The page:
Fortunately, in Canada there was another building tradition, which had developed along quite different lines. When the French colonized New France, they made sure to send along skilled joiners who were well versed in the techniques employed in the old country. In northern France they framed buildings with grooved uprights filled with planks, a technique known today in Europe as "plankwall framing". Given the severity of the Quebec weather combined with the abundance of timber, it was a simple matter to replace the planks with whole, squared and tenonned timbers for the fill. This technique solved the problem of wood shrinkage because the vertical uprights would keep the roof from moving while the horizontal timbered fill shrank. This method of pièce sur pièce construction was called poteaux et pièce coulissante or "posts and sliding piece". This style of construction is well adapted to making buildings of almost any size. Another nice advantage of this technique is that it lends itself well to making two story buildings, something which the fur traders required at the larger posts.
"Poteaux et pièce coulissante" Construction - The Indian trading house at Old Fort William
Montreal was the base for all the fur companies (except the Hudson’s Bay Company), so the men and carpenters that were hired by those companies were well versed in the French building tradition of grooved posts and sliding piece construction. It was these men, in the employ of the fur companies, that first took this method all across Canada and even down into the United States. This method became the standard technique for building fur posts, and became so widespread that in Canada today it is known by different names depending upon the region in which it is found. Across the county it is variously called "Red River", "Manitoba", "Rocky Mountain", "Hudson’s Bay" or simply "Canadian" frame construction. It is all "poteaux et pièce coulissante".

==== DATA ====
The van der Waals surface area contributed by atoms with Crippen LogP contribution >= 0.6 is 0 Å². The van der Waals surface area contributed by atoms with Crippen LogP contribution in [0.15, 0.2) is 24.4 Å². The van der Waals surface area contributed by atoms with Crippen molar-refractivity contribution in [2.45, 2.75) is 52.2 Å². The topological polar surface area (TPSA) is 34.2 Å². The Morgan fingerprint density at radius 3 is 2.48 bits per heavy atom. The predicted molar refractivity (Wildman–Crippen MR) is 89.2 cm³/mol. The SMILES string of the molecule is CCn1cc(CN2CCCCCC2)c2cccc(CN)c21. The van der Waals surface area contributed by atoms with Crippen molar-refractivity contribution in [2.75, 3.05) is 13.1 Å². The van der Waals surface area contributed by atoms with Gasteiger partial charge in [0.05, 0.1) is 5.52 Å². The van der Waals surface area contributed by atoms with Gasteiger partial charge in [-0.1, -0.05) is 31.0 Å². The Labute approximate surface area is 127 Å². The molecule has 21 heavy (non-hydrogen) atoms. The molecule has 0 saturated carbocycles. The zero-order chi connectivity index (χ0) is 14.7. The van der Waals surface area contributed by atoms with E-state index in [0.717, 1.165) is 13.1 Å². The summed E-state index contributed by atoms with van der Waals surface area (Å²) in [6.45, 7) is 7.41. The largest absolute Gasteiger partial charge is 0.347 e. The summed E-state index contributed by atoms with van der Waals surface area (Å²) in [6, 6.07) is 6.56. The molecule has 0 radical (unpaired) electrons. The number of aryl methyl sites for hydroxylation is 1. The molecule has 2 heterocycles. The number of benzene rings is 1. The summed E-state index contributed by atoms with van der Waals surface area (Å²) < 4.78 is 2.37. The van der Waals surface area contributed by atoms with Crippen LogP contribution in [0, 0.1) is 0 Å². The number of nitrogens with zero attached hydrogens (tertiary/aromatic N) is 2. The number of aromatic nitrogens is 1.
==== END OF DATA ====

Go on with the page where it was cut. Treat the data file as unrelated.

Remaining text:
In Quebec, buildings constructed in this fashion were set on stone foundation walls and their roofs were supported by complex truss systems. Also the horizontal fill timbers were pegged through the post and tenon to keep them from moving as the wood shrank. The fur traders generally did not bother with any foundation, they greatly simplified the roof to use a simple ridgepole design, and they didn’t bother to peg the horizontal fill except where required for structural integrity. When gaps opened up in the fill it was a simple matter to drive in a few wedges to re-space the timbers, and then re-chink.
The timbers themselves are much easier to make than you might imagine. The process of converting a round log into a squared timber is called "hewing". Once a tree has been felled and the ends squared off with a saw, the carpenter can then draw the shape of the timber that he wants on the ends, and a chalk line can be snapped along the log to show what material needs to be removed. The first step is to stand on the log and, using a common axe, score the waste wood down close to the chalk line every foot or so along the length of the log. The scoring allows the waste material to fall away easily once the hewing begins.
Scoring - The carpenter at Old Fort William demonstrates how to score a log prior to hewing.